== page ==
By Sam Keeling, Staff Writer
Abel Tesfaye's journey to superstardom was as strange as it was inevitable. He arose from Toronto in the early 2010's with a string of excellent R&B mixtapes as The Weeknd. His first mixtapes, collected in 2012's "Trilogy," were filled with murky, mysterious songs that challenged the conventions of R&B. The music, combined with his alluring personality and instantly iconic hairdo, propelled him to the top of the genre.
In addition to trendsetting beats, Tesfaye has a falsetto reminiscent of Michael Jackson, and he put that voice to good use on 2015's megahit, "Can't Feel My Face," which became the ubiquitous song of the summer. A few months later, he released "Beauty Behind the Madness", an opus containing "Can't Feel My Face" alongside equally popular smashes like "The Hills," "Often," "In the Night" and "Earned It." By the end of the year, The Weeknd was at the top of the musical world, second only to Drake in popularity.
So how does an oddball alt-R&B artist deal with a glaring spotlight? Apparently, Tesfaye's solution is ditching the "oddball" part. This September, The Weeknd announced his new album, "Starboy," and released a Daft Punk-assisted single of the same name. The album cover showed Tesfaye with a slick, short haircut.
If he was going for a "new 'do, new you" approach, then he succeeded -- somewhat. With "Starboy," The Weeknd abandons his identity as a trailblazer who subverts the sounds of the mainstream while simultaneously defining the genre's future. Instead, Tesfaye embraces the role of a modern-day music titan, a "starboy" with a collection of dance-floor ready trap beats mixed with 80's funk- and groove-infused jams that are -- you guessed it -- dance-floor ready.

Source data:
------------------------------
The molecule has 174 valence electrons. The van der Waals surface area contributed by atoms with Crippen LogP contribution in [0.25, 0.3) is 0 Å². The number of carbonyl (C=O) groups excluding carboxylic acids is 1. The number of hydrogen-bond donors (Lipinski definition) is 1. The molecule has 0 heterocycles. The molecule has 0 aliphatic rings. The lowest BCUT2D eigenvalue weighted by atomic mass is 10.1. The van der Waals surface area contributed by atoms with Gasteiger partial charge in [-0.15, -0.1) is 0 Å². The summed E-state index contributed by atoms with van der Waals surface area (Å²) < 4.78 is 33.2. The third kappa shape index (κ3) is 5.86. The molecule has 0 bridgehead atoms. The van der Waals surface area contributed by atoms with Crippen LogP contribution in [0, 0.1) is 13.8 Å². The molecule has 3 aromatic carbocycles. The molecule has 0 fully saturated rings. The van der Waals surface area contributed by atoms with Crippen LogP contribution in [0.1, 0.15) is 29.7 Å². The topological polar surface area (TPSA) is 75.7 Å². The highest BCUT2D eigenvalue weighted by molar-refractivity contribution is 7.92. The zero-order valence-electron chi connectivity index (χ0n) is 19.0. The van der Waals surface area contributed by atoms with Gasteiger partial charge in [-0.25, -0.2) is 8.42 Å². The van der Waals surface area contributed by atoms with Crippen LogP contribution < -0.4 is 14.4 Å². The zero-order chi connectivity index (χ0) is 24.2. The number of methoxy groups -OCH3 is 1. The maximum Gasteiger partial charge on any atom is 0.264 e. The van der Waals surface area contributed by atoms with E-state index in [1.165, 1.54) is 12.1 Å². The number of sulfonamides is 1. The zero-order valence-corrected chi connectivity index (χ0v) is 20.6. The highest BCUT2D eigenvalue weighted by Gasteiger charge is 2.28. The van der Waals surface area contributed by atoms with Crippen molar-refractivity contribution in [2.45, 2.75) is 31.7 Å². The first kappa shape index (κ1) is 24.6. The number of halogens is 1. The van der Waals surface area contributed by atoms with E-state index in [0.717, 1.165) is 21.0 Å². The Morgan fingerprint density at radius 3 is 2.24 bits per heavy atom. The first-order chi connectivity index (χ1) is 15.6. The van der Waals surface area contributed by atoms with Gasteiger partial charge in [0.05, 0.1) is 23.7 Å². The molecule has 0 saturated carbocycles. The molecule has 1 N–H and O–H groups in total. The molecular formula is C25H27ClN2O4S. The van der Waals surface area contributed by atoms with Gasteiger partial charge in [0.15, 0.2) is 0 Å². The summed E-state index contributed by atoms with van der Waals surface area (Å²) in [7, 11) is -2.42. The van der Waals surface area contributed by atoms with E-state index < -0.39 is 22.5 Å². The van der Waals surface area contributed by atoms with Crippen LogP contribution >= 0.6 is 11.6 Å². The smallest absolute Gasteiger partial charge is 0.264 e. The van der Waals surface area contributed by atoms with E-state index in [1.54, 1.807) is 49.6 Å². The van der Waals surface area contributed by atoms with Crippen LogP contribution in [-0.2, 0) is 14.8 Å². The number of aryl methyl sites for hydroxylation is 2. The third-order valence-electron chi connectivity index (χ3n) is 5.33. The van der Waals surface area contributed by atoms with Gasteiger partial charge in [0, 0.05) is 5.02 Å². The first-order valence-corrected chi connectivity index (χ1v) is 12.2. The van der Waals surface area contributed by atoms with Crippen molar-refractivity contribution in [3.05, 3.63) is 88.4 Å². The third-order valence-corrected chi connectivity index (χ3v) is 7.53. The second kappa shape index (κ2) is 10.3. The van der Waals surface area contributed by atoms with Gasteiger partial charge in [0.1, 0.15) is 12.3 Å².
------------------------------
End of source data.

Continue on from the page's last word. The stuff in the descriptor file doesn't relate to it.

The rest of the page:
For the most part, those funk fusion tracks -- "Rockin'," "Secrets," "A Lonely Night" and "I Feel It Coming" -- are the strongest on the album. Tesfaye's vocals fit perfectly with the sound. "A Lonely Night" is a particularly groovy song with a beat that coerces body movement and a deliriously catchy bridge. "I Feel It Coming," the album's finale which also features French electronic duo Daft Punk, is as close to pop perfection as you'll find this year. The backing piano is gorgeously melancholic, the chorus is uplifting and the funky rhythm builds on throwback sounds without sounding derivative.
These songs occupy a decent amount of the album's runtime, but they are peppered between gloomy trap beats that, unfortunately, don't hold their own. Tracks like "Party Monster" and "Six Feet Under" pack enough earth-shaking bass to fill the club floor, but there's no defining characteristic to separate them from the standard fare by Future, Fetty Wap, Drake or Travis Scott. There's nothing wrong with this genre, but Tesfaye's voice separates him from these musicians. When Future mumble-raps through tracks, it seems born of vocal necessity; when The Weeknd strings together monotonous verses, it feels like wasted potential. Maybe that's why the "Starboy" tracks featuring Future, "Six Feet Under" and "All I Know," are two of the lowest points on the album.
Tesfaye doesn't challenge or threaten his newfound stardom with "Starboy." On the contrary, it's a strong album that solidifies the Weeknd as the name to beat in the pop battleground. By combining modern club bangers with old-school grooves, Tesfaye makes sure that all members of his ever-growing fan base will find something to dance to. But those two sounds don't complement each other well, and the album's impact is dampened by this sonic infighting. "Starboy" finds The Weeknd sacrificing some of his musical uniqueness in order to make more hits. While the result isn't a step backwards, here's hoping that the next Weeknd album finds a better balance between the two.